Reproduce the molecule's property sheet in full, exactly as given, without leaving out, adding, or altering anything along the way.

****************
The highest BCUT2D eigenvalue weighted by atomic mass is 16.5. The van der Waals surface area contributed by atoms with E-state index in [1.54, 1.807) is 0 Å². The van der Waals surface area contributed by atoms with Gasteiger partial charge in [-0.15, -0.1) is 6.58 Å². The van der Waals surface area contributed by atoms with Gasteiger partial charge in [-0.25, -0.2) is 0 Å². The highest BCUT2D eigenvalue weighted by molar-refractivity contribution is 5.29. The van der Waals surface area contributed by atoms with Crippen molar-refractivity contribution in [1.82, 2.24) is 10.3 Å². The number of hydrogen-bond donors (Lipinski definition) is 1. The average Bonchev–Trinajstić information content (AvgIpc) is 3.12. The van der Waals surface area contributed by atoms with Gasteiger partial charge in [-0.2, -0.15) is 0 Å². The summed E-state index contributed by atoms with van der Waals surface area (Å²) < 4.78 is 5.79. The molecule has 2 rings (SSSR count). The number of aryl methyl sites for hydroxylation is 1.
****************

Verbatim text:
The highest BCUT2D eigenvalue weighted by atomic mass is 16.5. The van der Waals surface area contributed by atoms with E-state index in [1.54, 1.807) is 0 Å². The van der Waals surface area contributed by atoms with Gasteiger partial charge in [-0.15, -0.1) is 6.58 Å². The van der Waals surface area contributed by atoms with Gasteiger partial charge in [-0.25, -0.2) is 0 Å². The highest BCUT2D eigenvalue weighted by molar-refractivity contribution is 5.29. The van der Waals surface area contributed by atoms with Crippen molar-refractivity contribution in [1.82, 2.24) is 10.3 Å². The number of hydrogen-bond donors (Lipinski definition) is 1. The average Bonchev–Trinajstić information content (AvgIpc) is 3.12. The van der Waals surface area contributed by atoms with Gasteiger partial charge in [-0.2, -0.15) is 0 Å². The summed E-state index contributed by atoms with van der Waals surface area (Å²) < 4.78 is 5.79. The molecule has 2 rings (SSSR count). The number of aryl methyl sites for hydroxylation is 1.